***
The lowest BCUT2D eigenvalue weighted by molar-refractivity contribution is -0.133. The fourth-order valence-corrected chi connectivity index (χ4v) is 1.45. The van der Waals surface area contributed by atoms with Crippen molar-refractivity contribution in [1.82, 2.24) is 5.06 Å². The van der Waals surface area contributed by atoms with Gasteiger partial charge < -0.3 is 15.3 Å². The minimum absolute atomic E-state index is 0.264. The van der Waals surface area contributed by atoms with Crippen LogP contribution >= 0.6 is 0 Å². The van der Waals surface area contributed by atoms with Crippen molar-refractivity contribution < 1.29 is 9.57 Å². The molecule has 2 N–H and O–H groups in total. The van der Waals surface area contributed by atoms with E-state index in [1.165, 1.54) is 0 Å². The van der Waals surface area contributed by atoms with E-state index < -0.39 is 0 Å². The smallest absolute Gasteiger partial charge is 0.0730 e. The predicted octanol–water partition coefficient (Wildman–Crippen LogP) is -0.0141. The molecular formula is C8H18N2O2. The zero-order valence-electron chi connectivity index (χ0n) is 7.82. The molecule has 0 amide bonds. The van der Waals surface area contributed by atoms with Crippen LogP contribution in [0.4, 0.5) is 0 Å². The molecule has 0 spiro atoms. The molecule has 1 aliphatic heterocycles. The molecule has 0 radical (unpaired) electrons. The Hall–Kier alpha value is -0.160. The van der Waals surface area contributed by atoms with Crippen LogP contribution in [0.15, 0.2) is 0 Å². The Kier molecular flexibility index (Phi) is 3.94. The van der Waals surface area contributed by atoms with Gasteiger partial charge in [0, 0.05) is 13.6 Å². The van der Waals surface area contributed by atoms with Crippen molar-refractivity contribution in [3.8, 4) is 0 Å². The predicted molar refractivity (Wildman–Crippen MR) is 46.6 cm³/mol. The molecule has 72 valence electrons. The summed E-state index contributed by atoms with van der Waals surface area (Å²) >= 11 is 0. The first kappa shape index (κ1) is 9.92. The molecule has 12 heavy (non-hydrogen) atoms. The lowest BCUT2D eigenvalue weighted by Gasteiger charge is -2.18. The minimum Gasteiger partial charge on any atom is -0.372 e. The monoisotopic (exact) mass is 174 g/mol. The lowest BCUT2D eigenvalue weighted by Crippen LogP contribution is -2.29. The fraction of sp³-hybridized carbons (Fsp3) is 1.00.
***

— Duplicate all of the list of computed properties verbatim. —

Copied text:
The lowest BCUT2D eigenvalue weighted by molar-refractivity contribution is -0.133. The fourth-order valence-corrected chi connectivity index (χ4v) is 1.45. The van der Waals surface area contributed by atoms with Crippen molar-refractivity contribution in [1.82, 2.24) is 5.06 Å². The van der Waals surface area contributed by atoms with Gasteiger partial charge < -0.3 is 15.3 Å². The minimum absolute atomic E-state index is 0.264. The van der Waals surface area contributed by atoms with Crippen LogP contribution >= 0.6 is 0 Å². The van der Waals surface area contributed by atoms with Crippen molar-refractivity contribution < 1.29 is 9.57 Å². The molecule has 2 N–H and O–H groups in total. The van der Waals surface area contributed by atoms with E-state index in [1.165, 1.54) is 0 Å². The van der Waals surface area contributed by atoms with E-state index < -0.39 is 0 Å². The smallest absolute Gasteiger partial charge is 0.0730 e. The predicted octanol–water partition coefficient (Wildman–Crippen LogP) is -0.0141. The molecular formula is C8H18N2O2. The zero-order valence-electron chi connectivity index (χ0n) is 7.82. The molecule has 0 amide bonds. The van der Waals surface area contributed by atoms with Crippen LogP contribution in [0.4, 0.5) is 0 Å². The molecule has 0 spiro atoms. The molecule has 1 aliphatic heterocycles. The molecule has 0 radical (unpaired) electrons. The Hall–Kier alpha value is -0.160. The van der Waals surface area contributed by atoms with Crippen LogP contribution in [0.15, 0.2) is 0 Å². The Kier molecular flexibility index (Phi) is 3.94. The van der Waals surface area contributed by atoms with Gasteiger partial charge in [0, 0.05) is 13.6 Å². The van der Waals surface area contributed by atoms with Crippen molar-refractivity contribution in [3.8, 4) is 0 Å². The predicted molar refractivity (Wildman–Crippen MR) is 46.6 cm³/mol. The molecule has 72 valence electrons. The summed E-state index contributed by atoms with van der Waals surface area (Å²) >= 11 is 0. The first kappa shape index (κ1) is 9.92. The molecule has 12 heavy (non-hydrogen) atoms. The lowest BCUT2D eigenvalue weighted by Gasteiger charge is -2.18. The minimum Gasteiger partial charge on any atom is -0.372 e. The monoisotopic (exact) mass is 174 g/mol. The lowest BCUT2D eigenvalue weighted by Crippen LogP contribution is -2.29. The fraction of sp³-hybridized carbons (Fsp3) is 1.00.